“Hold or fold?”
The nightly question is asked of our 3-year-old daughter as the final chaotic moments of dinner-prep and table-setting end and we scoot out seats to the table for dinner. This particular night she wipes her hair out of her eyes and clasps her hands together as she resolutely declares: “Fold!” For our dinner-time prayer, June chooses whether our hands should grab hold of our neighbors to encircle our food or whether to hold our own hands as we pray. “Can you start us, June?” my husband asks. “Be–” begins her lovely little voice and our voices join hers: “–present at our table, Lord. Be here and every where adored; these mercies bless and grant that we may strengthened for they service be. Ahhhhh- men.”
Though my husband and I both grew up with a spoken prayer before meal times (using “Come, Lord Jesus” as the nightly ritual) we unintentionally landed on singing the Doxology as our family prayer. I am so thankful we did. This blessing has been a blessing to us. We have a daily time when we sing together—even briefly—as a family. And much to the delight of our daughter, there is ample opportunity to invent new ways to place our hands – reaching to the sky with our finger tips dancing, palms pushed together and swimming like a fish. The playful and the sacred meet when a three-year-old is at the table.
Two years ago my sister-in-law printed and framed the words of our prayer for us, offering it as a Christmas gift. Brilliant! It hangs on our dining room wall and is not only a reminder of the daily words we sing together but becomes the text (cheat sheet) available to guests so that they can join in our family’s prayer as they gather at our table.
I would not have thought to print out and frame the Doxology on my wall (even with the amount of time I spend on Pinterest). Yet, this small gesture has provided access to a small piece of our family’s life, welcoming in our guests as they join us for a meal – especially our friends who are not Jesus-followers and for whom this prayer is unfamiliar. Yes, some do opt not to sing, yet most join the singing when the words are accessible – and delight in June’s aptitude in knowing the notes and the words.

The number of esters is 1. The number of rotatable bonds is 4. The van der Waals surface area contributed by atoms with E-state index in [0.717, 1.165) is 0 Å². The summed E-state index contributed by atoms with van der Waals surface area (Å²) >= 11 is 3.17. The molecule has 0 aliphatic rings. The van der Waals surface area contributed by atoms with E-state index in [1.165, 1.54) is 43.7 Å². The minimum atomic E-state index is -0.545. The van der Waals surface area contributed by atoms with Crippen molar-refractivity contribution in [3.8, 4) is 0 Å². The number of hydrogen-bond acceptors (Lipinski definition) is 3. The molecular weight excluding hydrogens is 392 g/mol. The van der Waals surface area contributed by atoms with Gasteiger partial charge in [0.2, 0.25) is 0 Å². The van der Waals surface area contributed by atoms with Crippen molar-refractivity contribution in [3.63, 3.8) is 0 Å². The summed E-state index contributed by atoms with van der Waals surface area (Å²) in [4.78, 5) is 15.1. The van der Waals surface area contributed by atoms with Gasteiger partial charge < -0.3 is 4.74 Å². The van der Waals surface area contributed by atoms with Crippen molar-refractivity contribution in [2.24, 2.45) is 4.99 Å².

Henri Nouwen’s reflection on the dynamics of the table ring as true:
“The table is one of the most intimate places in our lives. It is there that we give ourselves to one another. When we say, “Take some more, let me serve you another plate, let me pour you another glass, don’t be shy, enjoy it,” we say a lot more than our words express. We invite our friends to become part of our lives. We want them to be nurtured by the same food and drink that nurture us. We desire communion…Strange as it may sound, the table is the place where we want to become food for one another. Every breakfast, lunch, or dinner can become a time of growing communion with one another.” (Bread for the Journey)
It is vital that those who come to our table feel welcomed and for our family table rituals to be accessible; the little things become big things.
What prayer or ritual does your family hold for blessing the beginning of meal time? Is it framable? How else might your family find a grounding time at meal time and welcome others to the table?
Pastor Sara Wolbrecht is head of Care Ministry at a Lutheran church in the suburbs of San Francisco’s Bay Area, married to a musician, and mother to a 3yo daughter with a son due Easter Sunday 2014.